Nearly 3,800 Cases Resolved with Durham CrimeStoppers

Durham Police Corporal Martin Walkowe is coordinator of Durham CrimeStoppers. Photo by Leanora Minai.

Martin Walkowe fields an average of 142 calls a month made to the Durham CrimeStoppers anonymous tip line.

Many callers provide information about people with active arrest warrants for felony charges, like possession with intent to sell cocaine and possession of a firearm by a felon. But Walkowe is also on the other end of the phone line at 3 a.m. or 4 a.m. when someone calls wanting to talk about a homicide or other violent crime in the city or county of Durham.

"It’s almost like Christmas sometimes when you get that phone call, and they give you the information that’s just the key the investigator needed to solve that crime,” said Walkowe, corporal with the Durham Police Department and coordinator of Durham County’s CrimeStoppers program.

Since Durham CrimeStoppers' inception in 1983, information provided to the program has led to the resolution of nearly 3,800 cases, including 172 homicides, 344 armed robberies and 487 burglaries, according to an October activity report. Also through the program, 1,119 fugitives have been arrested.

A non-profit program partnering with law enforcement agencies in Durham County, CrimeStoppers is rooted in anonymity. People who call do not identify themselves or provide a name, and Walkowe doesn’t ask. Instead, callers are given a code number. If information leads to an arrest in a felony crime, the caller again contacts CrimeStoppers to arrange payment of the cash reward.

Walkowe, who joined the Durham Police Department as a patrol officer in 1994, recently talked with me about CrimeStoppers and its impact.

How did CrimeStoppers get started?

CrimeStoppers started in the mid-70s in Albuquerque, New Mexico. There was a homicide at a convenience store with very few leads. The police turned to media for assistance, which led to a caller with a tip, which led to an arrest. It was one of the first documented times where the media was used along with law enforcement requesting the public’s help with a crime.

What benefit does CrimeStoppers offer the community?

The benefit of CrimeStoppers is it does provide an anonymous line for people to report any information they have about crimes. The important thing is, being anonymous they know they won’t be revealed. Having an anonymous tip line instead of a confidential tip line is a huge asset to any community.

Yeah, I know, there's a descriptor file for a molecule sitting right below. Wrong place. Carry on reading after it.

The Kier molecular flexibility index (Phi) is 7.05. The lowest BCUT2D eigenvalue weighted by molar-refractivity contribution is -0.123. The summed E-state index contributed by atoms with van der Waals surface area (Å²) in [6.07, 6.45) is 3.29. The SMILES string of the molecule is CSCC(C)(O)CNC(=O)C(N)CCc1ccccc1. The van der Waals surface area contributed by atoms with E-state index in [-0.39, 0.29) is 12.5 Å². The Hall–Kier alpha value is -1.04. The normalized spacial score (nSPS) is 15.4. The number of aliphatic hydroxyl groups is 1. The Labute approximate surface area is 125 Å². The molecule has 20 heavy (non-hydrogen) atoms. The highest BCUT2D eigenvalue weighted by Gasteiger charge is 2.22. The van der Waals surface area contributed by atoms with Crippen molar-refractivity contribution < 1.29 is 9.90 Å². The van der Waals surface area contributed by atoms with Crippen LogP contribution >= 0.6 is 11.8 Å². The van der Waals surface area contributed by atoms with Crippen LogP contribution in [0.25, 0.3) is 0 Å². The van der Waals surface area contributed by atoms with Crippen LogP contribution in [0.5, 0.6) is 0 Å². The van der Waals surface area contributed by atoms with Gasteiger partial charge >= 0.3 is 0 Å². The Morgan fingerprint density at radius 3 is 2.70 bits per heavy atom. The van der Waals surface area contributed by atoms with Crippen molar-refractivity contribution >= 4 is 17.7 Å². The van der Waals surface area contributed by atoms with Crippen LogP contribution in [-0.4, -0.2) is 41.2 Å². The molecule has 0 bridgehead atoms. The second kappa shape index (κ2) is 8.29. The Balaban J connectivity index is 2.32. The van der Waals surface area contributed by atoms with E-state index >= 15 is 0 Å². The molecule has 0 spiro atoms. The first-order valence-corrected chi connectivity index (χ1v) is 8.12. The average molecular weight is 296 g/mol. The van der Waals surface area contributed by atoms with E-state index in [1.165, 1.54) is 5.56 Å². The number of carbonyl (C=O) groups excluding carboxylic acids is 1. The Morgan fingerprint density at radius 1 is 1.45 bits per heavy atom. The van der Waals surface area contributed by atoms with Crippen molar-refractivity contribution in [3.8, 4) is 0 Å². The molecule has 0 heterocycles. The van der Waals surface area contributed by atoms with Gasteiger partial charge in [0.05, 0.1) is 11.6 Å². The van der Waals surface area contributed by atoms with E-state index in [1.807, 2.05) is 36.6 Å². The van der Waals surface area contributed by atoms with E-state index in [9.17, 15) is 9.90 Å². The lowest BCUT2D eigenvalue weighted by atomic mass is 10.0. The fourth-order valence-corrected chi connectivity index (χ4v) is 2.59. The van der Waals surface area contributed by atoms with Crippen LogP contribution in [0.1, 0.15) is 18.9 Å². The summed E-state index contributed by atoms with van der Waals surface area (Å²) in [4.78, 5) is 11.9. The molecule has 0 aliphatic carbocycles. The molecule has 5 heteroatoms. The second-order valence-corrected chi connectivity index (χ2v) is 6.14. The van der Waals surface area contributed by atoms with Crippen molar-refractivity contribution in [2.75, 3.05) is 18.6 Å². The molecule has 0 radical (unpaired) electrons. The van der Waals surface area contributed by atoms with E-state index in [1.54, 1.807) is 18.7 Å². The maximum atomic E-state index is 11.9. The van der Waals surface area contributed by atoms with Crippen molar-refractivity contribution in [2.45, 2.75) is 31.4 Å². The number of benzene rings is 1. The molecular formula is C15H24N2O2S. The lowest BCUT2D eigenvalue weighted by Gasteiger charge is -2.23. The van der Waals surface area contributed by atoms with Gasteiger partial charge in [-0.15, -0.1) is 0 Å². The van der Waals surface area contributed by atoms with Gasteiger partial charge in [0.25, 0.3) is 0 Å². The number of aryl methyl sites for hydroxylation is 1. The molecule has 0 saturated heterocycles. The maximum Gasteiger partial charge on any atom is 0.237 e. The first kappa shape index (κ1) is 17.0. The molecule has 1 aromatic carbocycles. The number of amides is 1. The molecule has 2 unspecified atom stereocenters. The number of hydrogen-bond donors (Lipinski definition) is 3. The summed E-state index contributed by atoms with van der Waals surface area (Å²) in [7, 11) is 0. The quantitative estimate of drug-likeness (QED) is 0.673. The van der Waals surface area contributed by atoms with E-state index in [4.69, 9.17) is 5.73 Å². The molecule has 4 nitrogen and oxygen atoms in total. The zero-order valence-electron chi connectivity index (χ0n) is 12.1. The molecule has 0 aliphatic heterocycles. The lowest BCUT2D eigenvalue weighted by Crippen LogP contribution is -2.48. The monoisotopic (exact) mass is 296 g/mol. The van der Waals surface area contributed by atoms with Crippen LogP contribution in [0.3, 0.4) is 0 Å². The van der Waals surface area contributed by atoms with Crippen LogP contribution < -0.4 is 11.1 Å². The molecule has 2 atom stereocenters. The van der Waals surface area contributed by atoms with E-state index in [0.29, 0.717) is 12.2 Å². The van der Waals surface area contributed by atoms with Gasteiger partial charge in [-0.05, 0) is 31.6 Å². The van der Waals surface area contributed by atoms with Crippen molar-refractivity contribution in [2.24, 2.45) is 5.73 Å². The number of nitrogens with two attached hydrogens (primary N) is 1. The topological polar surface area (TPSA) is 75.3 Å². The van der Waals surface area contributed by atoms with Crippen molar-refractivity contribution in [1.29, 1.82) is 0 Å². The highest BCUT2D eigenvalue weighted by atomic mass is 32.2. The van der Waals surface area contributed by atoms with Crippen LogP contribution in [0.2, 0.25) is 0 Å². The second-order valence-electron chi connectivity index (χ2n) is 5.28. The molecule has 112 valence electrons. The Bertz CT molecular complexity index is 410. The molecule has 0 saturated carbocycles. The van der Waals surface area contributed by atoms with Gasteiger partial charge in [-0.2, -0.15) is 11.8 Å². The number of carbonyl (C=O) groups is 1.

How does your experience as an investigator help in your role?

I’m the only one who answers the tip line. If a caller calls, I can use my ability as an investigator to get more out of the call than basically ‘John Doe did it.’ I can say, ‘can you give me John Doe’s approximate age, height, weight, how do you know it’s true?’ Things that a tip line normally wouldn’t receive or ask about.

How do you get funding for the cash rewards?

The biggest misconception the public has is that it is funded through the government, and that’s not true. Rewards come from donations … in the past, fundraisers. The strength of the program depends on cash rewards. Not everybody requests a cash reward when they call the tip line, but that’s the motivation for people to call. If we don’t have the funding, it jeopardizes our program.

How much are the rewards?

They range from $100 to $1,500 for a homicide. It can exceed that range if there is money earmarked specifically for that case where donors have given $5,000 or $10,000.

What drives CrimeStoppers’ success?

Everybody deserves credit. Without the police, the media and the public, our program would fall flat. There’s no way to sustain it without all three involved.

Durham CrimeStoppers is a member of the Southeastern Crime Stoppers Association. For more information about the program or to donate to Durham CrimeStoppers, visit the Durham CrimeStoppers website. Anyone with information about a crime in Durham or Durham County may call (919) 683-1200. Other CrimeStoppers programs in the area: Raleigh, Cary and Chapel Hill.

Gunshot Victim at Age 1

Aunehstii Hagans, 1, and brother, Anaryiion, 3, were grazed by bullets that entered their North Driver Street home. Photo by Leanora Minai.

In her North Driver Street home, Dominique Hagans stuffed a roasting chicken to go along with the biscuits, cabbage and macaroni and cheese for Sunday dinner.

“Before I could get to the cabbage, that’s when I heard the gunshots,” said Hagans, 22.

Hagans ran to check on her children and found them in the living room. Stray bullets, fired from a passing car, had grazed her 1-year-old daughter, Aunehstii, and 3-year-old son, Anaryiion. 

Aunehstii was on the floor.

“She was in a puddle of blood,” Hagans said. “I just started panicking and crying.”

The children were treated and released from Duke University Hospital on Oct. 24, a day after the 1 p.m. drive-by shooting in the 200 block of North Driver Street in Durham. A man outside also was injured in the shooting.

According to witness reports, the shots may have been fired from a blue, four-door vehicle with tinted windows.

One bullet penetrated the siding on the front of the home; another bullet went through the front door. Investigators with the Durham Police Department are asking for the public’s help in identifying the people responsible, and Durham CrimeStoppers is offering a reward for tips leading to an arrest.